Monday, July 25, 2016

Why it's so important to give a child with autism some waiting time...

I am a firm believer that it is imperative to give a child with autism some waiting time to process verbal requests. This is even more when you are asking a child to do a non preferential task. I am going to explain why this is so important, and I will also give some examples. My son really dislikes doing homework. This summer I have him working on reading and math. When I tell him that it's time for math he often begins to get upset. This is where the wait time should come into play. If I were to continue to barrage him with a ton of extra language a meltdown would eventually ensue. When I make a request such as homework, I will always use limited language. If I notice that he is becoming upset, I then tell him that he has one minute to get himself ready for homework. I walk away and let him process what he needs to do. He will almost always pull himself together and join me for homework. If after one minute, he continues to fight me on the issue I gently remind him that YES WORK YES IPAD, NO WORK NO IPAD. I will then give him one more minute and set a visual timer and let him know that he has one more minute to get ready for homework. He knows at this point that he will lose his Ipad if he doesn't comply. I also try and build up the situation and remind him that his Ipad will be waiting as a reward as soon as we complete the homework. I always use as little language as possible and I always try to leave his space and encourage him to come to my space in an allotted period of time. This gives him the time that he needs to process everything that I have asked him to do.

If wait time is not given during non-preferential tasks, there is a huge possibility that a meltdown could occur. If a child is becoming increasingly upset, limited language should always be used. When an adult continues to use verbal language over and over again the child cannot process your first request let alone all of the additional words that are being used. I always say that it is best to state your request, give the child a specified amount of allotted time, and then simply just walk away. If they haven't pulled it together, repeat the directions and then state what the consequence will be if they choose not to listen.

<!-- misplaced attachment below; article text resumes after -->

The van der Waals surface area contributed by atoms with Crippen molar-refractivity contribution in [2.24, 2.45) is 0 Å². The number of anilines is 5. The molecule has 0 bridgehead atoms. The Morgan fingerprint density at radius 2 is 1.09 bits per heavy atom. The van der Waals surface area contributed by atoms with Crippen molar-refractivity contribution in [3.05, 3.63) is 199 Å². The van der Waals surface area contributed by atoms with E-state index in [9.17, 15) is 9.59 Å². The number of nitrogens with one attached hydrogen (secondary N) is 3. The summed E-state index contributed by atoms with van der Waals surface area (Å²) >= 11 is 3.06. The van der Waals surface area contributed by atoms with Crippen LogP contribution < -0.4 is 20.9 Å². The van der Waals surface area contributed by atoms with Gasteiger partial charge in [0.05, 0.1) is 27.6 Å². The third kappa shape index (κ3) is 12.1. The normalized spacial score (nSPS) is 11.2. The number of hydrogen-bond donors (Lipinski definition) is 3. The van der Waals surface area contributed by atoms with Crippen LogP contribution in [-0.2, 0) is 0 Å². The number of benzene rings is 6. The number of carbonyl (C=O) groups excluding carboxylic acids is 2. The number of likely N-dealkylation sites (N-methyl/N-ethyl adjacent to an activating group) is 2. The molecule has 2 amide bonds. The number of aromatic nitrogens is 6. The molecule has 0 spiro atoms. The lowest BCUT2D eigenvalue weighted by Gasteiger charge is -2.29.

I will note that it is important to always follow through with what you say that you are going to do. If you say that there is going to be no Ipad if there is non-compliance, there really needs to be no-ipad. My child is completely verbal so I stay unemotional and I just walk into his room and pick up his Ipad and then I walk it into my room and I make sure that he is aware of what I am doing. Obviously, he typically gets upset while I'm doing this so I stay as unemotional as possible, and I tell him that he still has his video games and toys. I then repeat the cycle and let him know that YES WORK YES TOYS-NO WORK NO TOYS and then I give him waiting time and the cycle continues. My child is at a place where he rarely moves beyond the first consequence and that's because we have been doing this for some time. Honestly, he rarely even has a consequence because I give him wait time to process all of my requests for non-preferential activities. This is why it is so important to give wait time!

If a child is non-verbal, and you are make a non-preferred request, you can use sign or pictures from the picture exchange communication system. Obviously, requests may look a bit different. A request may be as simple as asking your child to eat a bit of breakfast. In this instance, you could use pictures along with a simple verbal request. I will note that in a scenario such as this, positive reinforcement must be huge when they comply.

I really hope that this blog post will be useful to someone. I know that I could have used the advice when I initially became an autism mom!

1 comment:

  1. Thank you for this. As I was reading this article, I realized I need to give my child more lead time. I'm quick to say I'm taking away privileges. He probably hasn't had time to process my request and then has to be worried about losing his computer. Thanks.